September 02, 2006
Catskill, NY — To most folks, the planned closing of the Catskill Game Farm is a sad occasion. People have been coming here for 73 years to feed, stroke and stare at everything from deer to emus to white rhinoceri. There must be millions of Kodachrome memories of the place tucked into the scrapbooks of households in the region.
But the private zoo’s planned closing next month has sparked sadness of another type — call it the anxious sadness felt by a consortium of animal rights groups that are worried the planned auction of many of the zoo’s exotic animals will not be in the animals’ best interest.
A coalition of groups and individuals has called on Catskill Game Farm owner Kathie Schulz to “consider a compassionate retirement” for the animals in its care.
That, says Schulz, is exactly what she’s trying to do, and if Advocates for Game Farm Animals doesn’t like her approach, well, that’s their right. She’s been in the business all her life, and she wants the animals she auctions off to be well-cared for, just like the advocates groups do.
Of specific concern for AGFA spokeswoman Kirsti Gholson is the possibility that some exotic animals will be purchased for what are called canned hunts, in which trophy hunters shoot exotic animals on private lands.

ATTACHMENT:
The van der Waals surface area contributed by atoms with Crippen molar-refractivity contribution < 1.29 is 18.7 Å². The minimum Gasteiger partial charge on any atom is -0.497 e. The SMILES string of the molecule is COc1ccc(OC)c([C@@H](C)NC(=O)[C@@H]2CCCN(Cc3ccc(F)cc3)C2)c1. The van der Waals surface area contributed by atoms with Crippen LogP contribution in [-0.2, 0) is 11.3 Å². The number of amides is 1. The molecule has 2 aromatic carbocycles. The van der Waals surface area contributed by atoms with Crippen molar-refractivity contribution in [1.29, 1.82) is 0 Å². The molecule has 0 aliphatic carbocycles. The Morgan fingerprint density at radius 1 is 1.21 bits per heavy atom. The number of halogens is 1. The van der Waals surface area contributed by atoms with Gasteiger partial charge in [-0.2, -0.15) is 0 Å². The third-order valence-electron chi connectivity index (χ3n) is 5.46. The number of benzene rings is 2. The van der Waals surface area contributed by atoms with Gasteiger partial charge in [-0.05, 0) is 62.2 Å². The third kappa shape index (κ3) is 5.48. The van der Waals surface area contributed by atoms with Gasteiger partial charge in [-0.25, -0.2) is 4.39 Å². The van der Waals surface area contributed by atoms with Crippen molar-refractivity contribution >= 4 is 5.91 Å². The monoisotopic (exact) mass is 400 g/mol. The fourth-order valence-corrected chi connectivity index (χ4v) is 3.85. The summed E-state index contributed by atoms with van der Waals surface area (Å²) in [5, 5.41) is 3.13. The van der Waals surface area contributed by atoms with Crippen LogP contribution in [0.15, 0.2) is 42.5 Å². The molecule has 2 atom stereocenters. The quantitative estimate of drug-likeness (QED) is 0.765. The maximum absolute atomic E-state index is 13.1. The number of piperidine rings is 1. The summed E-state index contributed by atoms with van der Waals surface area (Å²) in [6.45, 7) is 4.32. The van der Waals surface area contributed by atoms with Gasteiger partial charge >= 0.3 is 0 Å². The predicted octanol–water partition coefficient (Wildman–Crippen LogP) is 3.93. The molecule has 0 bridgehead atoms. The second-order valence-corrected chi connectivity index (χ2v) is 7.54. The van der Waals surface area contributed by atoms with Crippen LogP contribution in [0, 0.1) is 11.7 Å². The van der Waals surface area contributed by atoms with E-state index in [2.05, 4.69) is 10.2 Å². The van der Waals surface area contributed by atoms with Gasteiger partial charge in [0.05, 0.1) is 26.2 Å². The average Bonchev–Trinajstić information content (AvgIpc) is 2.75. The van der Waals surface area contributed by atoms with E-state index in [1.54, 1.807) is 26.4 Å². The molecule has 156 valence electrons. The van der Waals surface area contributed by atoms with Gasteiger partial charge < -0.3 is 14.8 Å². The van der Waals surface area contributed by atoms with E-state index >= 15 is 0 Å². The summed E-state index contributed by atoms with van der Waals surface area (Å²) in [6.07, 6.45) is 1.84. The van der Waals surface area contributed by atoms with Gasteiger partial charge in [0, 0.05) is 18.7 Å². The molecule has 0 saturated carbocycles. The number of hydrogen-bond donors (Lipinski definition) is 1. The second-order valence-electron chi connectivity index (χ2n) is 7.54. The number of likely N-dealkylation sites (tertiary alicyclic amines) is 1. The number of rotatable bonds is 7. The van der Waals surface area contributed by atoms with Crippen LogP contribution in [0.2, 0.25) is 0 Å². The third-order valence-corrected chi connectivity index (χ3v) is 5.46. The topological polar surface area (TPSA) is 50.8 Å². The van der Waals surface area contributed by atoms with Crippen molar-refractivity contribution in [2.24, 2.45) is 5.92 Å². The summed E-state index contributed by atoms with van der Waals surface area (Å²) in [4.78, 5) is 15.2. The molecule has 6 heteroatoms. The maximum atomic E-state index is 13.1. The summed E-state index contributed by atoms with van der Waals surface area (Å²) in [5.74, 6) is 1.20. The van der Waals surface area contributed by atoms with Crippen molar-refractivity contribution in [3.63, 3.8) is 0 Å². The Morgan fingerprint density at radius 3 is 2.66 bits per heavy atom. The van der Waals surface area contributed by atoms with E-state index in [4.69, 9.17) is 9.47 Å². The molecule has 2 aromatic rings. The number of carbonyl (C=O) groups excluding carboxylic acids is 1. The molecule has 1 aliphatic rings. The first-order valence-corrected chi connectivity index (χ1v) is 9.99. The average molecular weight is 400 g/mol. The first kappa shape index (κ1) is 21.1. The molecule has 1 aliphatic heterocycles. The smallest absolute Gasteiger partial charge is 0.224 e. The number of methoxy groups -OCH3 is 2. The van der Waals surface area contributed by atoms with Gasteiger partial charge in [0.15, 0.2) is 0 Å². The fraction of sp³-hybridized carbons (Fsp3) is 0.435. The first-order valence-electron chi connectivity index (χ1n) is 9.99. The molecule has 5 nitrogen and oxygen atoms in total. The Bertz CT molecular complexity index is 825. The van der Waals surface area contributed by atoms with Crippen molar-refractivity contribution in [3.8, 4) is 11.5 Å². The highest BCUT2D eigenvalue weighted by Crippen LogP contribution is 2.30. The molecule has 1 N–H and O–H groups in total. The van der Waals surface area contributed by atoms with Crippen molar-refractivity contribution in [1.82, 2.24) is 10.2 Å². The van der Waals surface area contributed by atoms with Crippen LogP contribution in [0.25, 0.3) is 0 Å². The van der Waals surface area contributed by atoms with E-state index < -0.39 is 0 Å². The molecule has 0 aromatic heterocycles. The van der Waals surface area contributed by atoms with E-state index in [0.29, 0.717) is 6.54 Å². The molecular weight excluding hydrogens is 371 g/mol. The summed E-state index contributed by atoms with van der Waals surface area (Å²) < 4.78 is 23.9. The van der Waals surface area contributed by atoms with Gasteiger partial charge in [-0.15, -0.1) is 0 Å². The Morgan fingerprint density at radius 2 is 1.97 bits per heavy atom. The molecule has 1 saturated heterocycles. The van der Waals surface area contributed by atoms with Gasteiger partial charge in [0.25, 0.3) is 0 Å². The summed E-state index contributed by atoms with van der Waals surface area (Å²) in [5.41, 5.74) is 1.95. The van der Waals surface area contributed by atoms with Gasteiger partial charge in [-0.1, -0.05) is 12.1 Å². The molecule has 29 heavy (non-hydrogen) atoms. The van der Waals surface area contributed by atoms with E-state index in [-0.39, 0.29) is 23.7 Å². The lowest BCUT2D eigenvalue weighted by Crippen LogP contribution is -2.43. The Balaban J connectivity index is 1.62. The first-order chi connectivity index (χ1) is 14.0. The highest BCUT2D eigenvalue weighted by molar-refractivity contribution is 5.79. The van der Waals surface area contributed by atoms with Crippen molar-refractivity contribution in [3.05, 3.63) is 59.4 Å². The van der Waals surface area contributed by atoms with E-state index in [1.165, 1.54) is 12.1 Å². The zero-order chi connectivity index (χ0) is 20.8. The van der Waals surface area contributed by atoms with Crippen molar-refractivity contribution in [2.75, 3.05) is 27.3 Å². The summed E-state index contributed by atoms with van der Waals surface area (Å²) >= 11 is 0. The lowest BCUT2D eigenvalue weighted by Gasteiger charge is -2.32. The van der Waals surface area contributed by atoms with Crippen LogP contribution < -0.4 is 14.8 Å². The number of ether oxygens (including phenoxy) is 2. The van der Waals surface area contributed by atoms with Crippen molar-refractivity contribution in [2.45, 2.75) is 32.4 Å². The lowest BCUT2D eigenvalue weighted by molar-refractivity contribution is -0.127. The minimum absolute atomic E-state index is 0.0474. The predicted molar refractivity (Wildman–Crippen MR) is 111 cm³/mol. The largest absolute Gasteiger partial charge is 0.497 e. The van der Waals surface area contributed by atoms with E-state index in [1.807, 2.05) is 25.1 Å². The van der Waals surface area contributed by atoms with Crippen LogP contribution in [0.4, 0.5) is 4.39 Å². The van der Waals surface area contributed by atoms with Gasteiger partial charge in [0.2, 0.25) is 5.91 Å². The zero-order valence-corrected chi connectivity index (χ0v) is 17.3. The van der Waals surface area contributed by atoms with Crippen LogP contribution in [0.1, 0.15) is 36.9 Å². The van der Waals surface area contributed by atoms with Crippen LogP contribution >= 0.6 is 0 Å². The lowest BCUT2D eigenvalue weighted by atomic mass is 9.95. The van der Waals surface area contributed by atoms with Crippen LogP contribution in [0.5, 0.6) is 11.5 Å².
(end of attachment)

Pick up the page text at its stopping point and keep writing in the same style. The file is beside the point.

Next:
“I’ll have nothing to do with canned hunts,” said Schulz, who expects to know most of the people at the auction, which is scheduled for the middle of October. As further insurance, she said representatives of the state Department of Environmental Conservation and the federal Agriculture Department will be on hand during the auction.
“They’ve been very much with us and will help us with the transition,” Schulz said.
But there’s only so much state and federal agencies can do, Gholson said.
“There’s not a very strong paper trail to keep watch of people who breed animals for hunting,” she said, but acknowledged that Schulz can’t be held responsible for what happens to animals after they’ve been legally purchased.
She said she would like to discuss with Schulz the possibility of giving animals to “esteemed” nonprofit sanctuaries. Gholson said it against her group’s policy to bid on the animals, since it feeds a system members find objectionable.
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